The back room of the gallery held Houston’s second piece, a two panel video of her, dressed in her underwear, putting Disney princess temporary tattoos on herself and scratching them off. On the surface the piece seemed blatant — female sexualization is hardly a new topic — but while the broad topic may be overplayed, Houston’s specific angle was engaging and fresh. The piece explores the actual physicality of the body, and how “at this age [women] begin to become sexualized by media, other people, themselves, any of those things. And yet it’s also the time when you have, when you personally find the most flaws with your body.” It explores “the juxtaposition of a marred body versus a sexualized one.” The concept of self-sexualization, even in the face of personal insecurity, was shrewdly illustrated by the voyeuristic, yet hesitant feeling of the videos, and the fact that Houston herself was the subject matter.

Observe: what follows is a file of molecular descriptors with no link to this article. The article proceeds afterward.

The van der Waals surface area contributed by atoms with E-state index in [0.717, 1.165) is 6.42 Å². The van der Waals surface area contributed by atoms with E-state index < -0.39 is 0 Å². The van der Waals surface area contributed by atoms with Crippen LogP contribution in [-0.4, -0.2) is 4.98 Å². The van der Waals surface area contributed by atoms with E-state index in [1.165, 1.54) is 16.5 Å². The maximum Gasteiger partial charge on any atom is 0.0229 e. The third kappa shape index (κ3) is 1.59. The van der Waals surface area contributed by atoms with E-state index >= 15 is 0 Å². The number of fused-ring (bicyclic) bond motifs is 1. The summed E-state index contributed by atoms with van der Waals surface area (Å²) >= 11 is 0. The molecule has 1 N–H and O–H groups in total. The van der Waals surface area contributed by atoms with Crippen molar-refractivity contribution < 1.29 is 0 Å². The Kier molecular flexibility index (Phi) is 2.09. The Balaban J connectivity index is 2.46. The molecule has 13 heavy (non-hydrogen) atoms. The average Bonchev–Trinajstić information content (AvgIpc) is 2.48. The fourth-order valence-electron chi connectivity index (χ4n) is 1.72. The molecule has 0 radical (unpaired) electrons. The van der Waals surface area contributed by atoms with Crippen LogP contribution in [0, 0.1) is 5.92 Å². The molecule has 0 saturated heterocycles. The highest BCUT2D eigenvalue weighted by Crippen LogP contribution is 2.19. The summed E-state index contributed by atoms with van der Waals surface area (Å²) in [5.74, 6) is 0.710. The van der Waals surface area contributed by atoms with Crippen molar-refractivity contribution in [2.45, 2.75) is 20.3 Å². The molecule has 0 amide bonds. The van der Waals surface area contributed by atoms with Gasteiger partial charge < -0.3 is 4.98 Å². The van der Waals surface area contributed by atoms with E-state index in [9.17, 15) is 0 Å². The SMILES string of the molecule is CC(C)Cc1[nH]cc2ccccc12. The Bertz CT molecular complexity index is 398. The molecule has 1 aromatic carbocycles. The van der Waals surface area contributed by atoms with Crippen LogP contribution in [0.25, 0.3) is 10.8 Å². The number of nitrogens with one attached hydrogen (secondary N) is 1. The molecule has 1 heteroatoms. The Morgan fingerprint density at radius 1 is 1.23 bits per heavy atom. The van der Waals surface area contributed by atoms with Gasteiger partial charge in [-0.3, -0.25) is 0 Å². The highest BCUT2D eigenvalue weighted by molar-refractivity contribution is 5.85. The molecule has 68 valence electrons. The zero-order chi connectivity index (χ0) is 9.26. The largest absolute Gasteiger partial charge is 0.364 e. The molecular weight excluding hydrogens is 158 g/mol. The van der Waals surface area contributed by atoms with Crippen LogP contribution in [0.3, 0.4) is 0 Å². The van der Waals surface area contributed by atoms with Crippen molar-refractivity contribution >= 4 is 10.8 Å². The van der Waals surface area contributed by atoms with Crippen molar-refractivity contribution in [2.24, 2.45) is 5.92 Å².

Mathus summed up the artist’s different takes on the subject of female coming of age in the 21st century, saying, “I think we all evolve through very different ways. Like Jenna’s visual representations and social and cultural stigmas and these different subjects, and Toni's a lot about these retrospective moments, and Kate focuses on the relational and … you putting yourself along with technology and the real world into these relationships. So we’re all focusing on very different works.” Mathus’ own work seems to focus on personal identity and the conception of the self.